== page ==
I created https://github.com/snapcore/snapd/compare/master...mvo5:embedded-libseccomp?expand=1 that does that. The relevant commit is: https://github.com/mvo5/snappy/commit/f77a3869ba46be31ddb72f1215af5105eee31faa.
The advantage of this solution is that we can drop using the custom fork of libseccomp we are using in trusty and our custom version of libseccomp-golang that is only needed because we have the custom libseccomp in trusty.
I’m not entirely opposed to this and it has a number of advantages, but it will also have its own costs. Normally I really hate embedding code (indeed, it is against MIR policy in Ubuntu in general and something that is strongly discouraged across other distributions) but in this case we are getting rid of one embedded copy (libseccomp-golang) for another (libseccomp), which I guess is ‘ok’.
Putting libseccomp from upstream in there does mean that we have to track upstream for security support, etc, which has a cost. Do you really want libseccomp upstream as opposed to using the source from xenial? If you pick something in the Ubuntu archive (especially an LTS like xenial), it will be something that you can more easily keep up to date with fewer regressions. Security/bug fix support then is straightforward-- pull back the updated sources from the archive and you should have less chance of regression. When 18.04 comes out, if wanted you could refresh your embedded copy to use that.
@jdstrand Good points, and it’s also worth noting that in this case what is being embedded is only the bits that compile the profiles which are generated by snapd itself into the binary BPF format, so I’d say the potential for abuse or even that an usptream security issue really affects that code is really low.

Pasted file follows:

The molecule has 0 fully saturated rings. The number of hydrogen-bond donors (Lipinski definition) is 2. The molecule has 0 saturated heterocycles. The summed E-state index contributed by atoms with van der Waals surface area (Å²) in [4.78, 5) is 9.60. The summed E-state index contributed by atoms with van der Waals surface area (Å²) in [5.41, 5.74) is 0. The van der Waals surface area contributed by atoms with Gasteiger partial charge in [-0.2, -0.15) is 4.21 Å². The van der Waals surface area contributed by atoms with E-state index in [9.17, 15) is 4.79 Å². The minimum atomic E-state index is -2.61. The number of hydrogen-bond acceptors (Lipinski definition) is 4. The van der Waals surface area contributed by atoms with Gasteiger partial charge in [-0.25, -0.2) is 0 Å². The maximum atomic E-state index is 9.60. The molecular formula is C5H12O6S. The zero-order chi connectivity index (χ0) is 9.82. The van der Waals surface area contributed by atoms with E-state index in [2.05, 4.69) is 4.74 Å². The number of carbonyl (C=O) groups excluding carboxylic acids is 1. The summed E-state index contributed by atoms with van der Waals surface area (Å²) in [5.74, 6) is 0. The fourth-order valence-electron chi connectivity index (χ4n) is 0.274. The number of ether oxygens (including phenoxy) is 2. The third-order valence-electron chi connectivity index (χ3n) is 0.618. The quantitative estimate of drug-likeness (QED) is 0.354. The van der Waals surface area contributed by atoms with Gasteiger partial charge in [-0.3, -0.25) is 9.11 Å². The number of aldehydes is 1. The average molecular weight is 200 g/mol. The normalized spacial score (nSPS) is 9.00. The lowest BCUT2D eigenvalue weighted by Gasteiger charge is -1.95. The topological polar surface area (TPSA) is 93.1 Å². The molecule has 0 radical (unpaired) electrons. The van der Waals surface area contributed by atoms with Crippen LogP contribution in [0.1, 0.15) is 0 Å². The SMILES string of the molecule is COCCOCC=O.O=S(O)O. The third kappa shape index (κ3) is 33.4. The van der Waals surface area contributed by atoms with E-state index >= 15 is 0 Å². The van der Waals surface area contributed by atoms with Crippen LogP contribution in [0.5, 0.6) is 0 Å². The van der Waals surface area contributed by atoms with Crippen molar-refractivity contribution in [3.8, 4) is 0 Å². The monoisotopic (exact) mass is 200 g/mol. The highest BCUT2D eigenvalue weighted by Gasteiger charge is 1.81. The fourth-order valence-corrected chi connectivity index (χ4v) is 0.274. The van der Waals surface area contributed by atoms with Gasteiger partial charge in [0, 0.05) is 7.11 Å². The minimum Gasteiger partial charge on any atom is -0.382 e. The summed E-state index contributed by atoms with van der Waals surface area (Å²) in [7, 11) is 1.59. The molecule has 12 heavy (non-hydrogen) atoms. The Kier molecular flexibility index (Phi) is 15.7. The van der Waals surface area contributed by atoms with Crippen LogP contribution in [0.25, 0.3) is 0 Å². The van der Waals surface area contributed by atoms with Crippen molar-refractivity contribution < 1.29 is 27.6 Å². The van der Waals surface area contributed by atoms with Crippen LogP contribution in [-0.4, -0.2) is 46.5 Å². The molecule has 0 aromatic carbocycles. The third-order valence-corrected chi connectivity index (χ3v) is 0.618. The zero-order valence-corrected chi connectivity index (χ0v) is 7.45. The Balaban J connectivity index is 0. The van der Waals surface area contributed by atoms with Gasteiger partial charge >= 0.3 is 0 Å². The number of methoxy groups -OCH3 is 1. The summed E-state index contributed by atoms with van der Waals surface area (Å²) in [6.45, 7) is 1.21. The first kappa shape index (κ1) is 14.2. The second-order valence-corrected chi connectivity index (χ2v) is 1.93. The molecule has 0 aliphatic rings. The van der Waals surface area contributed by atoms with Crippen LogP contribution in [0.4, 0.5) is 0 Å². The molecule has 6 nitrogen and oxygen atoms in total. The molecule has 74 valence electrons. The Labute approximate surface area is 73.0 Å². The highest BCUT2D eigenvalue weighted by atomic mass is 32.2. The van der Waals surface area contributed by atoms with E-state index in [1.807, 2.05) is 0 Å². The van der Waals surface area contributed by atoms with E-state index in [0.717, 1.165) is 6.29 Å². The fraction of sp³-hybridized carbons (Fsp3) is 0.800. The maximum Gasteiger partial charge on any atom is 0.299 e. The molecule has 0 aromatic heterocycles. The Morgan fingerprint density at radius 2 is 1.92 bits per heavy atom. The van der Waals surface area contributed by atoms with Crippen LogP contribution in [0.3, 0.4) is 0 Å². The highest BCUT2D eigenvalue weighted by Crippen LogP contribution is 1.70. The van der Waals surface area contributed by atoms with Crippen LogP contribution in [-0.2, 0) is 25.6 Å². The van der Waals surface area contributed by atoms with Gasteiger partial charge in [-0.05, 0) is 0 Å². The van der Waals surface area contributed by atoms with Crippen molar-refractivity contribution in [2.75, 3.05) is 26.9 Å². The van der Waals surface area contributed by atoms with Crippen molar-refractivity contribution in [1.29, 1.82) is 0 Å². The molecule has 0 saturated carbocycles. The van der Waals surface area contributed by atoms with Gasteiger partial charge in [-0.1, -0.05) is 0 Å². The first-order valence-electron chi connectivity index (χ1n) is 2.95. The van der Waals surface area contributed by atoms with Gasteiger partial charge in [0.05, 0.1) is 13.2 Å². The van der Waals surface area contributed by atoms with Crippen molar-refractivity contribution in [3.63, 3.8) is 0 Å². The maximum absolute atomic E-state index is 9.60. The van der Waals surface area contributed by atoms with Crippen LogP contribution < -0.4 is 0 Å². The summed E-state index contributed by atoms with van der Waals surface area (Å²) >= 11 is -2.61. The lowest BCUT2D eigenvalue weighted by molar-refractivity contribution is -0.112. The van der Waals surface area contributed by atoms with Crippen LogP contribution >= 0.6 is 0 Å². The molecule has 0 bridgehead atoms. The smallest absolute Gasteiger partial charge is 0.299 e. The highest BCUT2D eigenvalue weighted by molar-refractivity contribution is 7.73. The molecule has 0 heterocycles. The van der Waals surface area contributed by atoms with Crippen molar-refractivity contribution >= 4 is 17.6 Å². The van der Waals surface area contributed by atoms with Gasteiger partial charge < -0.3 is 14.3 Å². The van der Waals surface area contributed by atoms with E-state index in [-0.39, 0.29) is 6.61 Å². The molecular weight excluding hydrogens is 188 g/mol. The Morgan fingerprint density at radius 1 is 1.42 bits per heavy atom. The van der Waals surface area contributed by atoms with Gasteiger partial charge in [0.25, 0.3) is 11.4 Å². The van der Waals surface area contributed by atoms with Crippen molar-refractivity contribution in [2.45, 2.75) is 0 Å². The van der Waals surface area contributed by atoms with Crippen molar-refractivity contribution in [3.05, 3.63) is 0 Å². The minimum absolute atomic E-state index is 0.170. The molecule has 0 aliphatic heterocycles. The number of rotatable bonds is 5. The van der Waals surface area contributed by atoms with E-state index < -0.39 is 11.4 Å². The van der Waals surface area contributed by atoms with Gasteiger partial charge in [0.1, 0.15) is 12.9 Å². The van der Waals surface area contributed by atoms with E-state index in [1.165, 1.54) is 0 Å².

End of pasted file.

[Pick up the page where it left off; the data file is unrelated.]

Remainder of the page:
@mvo This looks good. I think we can move forward assuming this works across all distributions.
I worked on the option to embed libseccomp in https://github.com/snapcore/snapd/compare/master...mvo5:embedded-libseccomp?expand=1 (relevant commit https://github.com/mvo5/snappy/commit/6de6e4e260663c57037a846e6bd68beaad75d533) last night and this morning.
I got quite far but I think I hit a roadblock now: *_test.go files can not use cgo which means I cannot link against my copy of libseccomp in the tests (I can not add //#cgo LDFLAGS: -Bstatic -lseccomp -Bdynamic). But libseccomp-golang will be built with the embedded version of libseccomp and when the tests run there will be missing symbols on platform that use libseccomp < 2.3 (like trusty, xenial). I think this is still worth exploring further, but I want to avoid spending too much time on it.
I updated https://github.com/snapcore/snapd/compare/master...mvo5:build-statis-snap-seccomp?expand=1 and would suggest we do 2.26.9 with that (it has the nice benefit that the diff is very small and controlled). We can then explore options further, either work harder on the embedding or maybe we can make snapd always use snap-seccomp from the core snap instead of from the package. This way we would control the seccomp version and we can still drop the forked github.com/mvo5/libseccomp-golang
I also created https://bugs.launchpad.net/ubuntu/+source/libseccomp/+bug/1703580 and pushed a fix to trusty-proposed (wait-for-approval).
Fwiw, PR#3579 is green now and ready to go if everyone involved is happy.